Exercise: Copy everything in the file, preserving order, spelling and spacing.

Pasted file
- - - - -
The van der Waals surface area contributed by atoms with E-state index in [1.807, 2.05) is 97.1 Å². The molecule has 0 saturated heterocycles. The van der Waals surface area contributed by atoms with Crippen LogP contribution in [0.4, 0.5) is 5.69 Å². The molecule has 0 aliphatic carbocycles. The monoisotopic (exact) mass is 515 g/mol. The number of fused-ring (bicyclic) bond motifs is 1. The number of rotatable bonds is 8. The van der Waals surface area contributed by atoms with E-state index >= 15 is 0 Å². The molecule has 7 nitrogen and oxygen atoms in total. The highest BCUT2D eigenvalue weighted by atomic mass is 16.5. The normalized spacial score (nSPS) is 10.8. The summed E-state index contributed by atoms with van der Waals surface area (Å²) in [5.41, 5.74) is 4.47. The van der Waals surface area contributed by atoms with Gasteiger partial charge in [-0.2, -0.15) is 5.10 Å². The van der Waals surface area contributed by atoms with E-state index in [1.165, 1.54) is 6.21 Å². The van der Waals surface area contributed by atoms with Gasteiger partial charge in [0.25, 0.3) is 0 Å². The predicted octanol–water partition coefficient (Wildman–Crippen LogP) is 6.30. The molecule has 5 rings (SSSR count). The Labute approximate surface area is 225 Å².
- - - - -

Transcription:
The van der Waals surface area contributed by atoms with E-state index in [1.807, 2.05) is 97.1 Å². The molecule has 0 saturated heterocycles. The van der Waals surface area contributed by atoms with Crippen LogP contribution in [0.4, 0.5) is 5.69 Å². The molecule has 0 aliphatic carbocycles. The monoisotopic (exact) mass is 515 g/mol. The number of fused-ring (bicyclic) bond motifs is 1. The number of rotatable bonds is 8. The van der Waals surface area contributed by atoms with E-state index >= 15 is 0 Å². The molecule has 7 nitrogen and oxygen atoms in total. The highest BCUT2D eigenvalue weighted by atomic mass is 16.5. The normalized spacial score (nSPS) is 10.8. The summed E-state index contributed by atoms with van der Waals surface area (Å²) in [5.41, 5.74) is 4.47. The van der Waals surface area contributed by atoms with Gasteiger partial charge in [-0.2, -0.15) is 5.10 Å². The van der Waals surface area contributed by atoms with E-state index in [1.165, 1.54) is 6.21 Å². The van der Waals surface area contributed by atoms with Gasteiger partial charge in [0.25, 0.3) is 0 Å². The predicted octanol–water partition coefficient (Wildman–Crippen LogP) is 6.30. The molecule has 5 rings (SSSR count). The Labute approximate surface area is 225 Å².